The saga over Ireland’s request for a reduction in the interest rate on its EU loans continues, with the French continuing to link this issue with Ireland’s corporate tax, a role they swap every so often with the Germans (media stories from today here and here). As Christine Lagarde’s recent comments show, having made such a big deal of the issue, the French are now motivated to achieve the crucial goal that “Everybody will have to save face.”
It is worth noting, however, that the French signed this document “Conclusions of the Heads of State of Government in the Euro Area” on March 11. It stated:
Pricing of the EFSF should be lowered to better take into account debt sustainability of the recipient countries, while remaining above the funding costs of the facility, with an adequate mark up for risk, and in line with the IMF pricing principles.
Note the absence of any mention of corporation tax or renegotiation of deals.
Despite the constant repetition of the line that Ireland is somehow looking to change the status quo, it seems to me that there is a strong case for the opposite position. Having agreed to change the pricing of EFSF loans on March 11, the EU’s principle political leaders have reneged on this agreement for the moment, most likely because the political kudos that come with appearing tough on Ireland outweigh those associated with honouring agreements made at Heads of State level.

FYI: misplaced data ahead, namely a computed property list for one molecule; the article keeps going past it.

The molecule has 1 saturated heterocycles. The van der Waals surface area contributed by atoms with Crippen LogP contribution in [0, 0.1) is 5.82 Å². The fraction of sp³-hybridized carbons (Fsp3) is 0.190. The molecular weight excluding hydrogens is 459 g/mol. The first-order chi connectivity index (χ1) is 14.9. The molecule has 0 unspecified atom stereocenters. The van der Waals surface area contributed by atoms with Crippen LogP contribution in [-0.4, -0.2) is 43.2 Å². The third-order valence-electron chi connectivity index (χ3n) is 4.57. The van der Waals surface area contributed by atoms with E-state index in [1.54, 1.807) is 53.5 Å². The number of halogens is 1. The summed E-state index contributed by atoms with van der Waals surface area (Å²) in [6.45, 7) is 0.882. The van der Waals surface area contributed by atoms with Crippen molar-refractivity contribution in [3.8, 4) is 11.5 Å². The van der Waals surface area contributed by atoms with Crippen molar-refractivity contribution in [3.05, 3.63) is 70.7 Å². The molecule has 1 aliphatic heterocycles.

Those who believe that Ireland’s situation will end well because European institutions have our best interests at heart may wish to consider how things have played out over the past few weeks.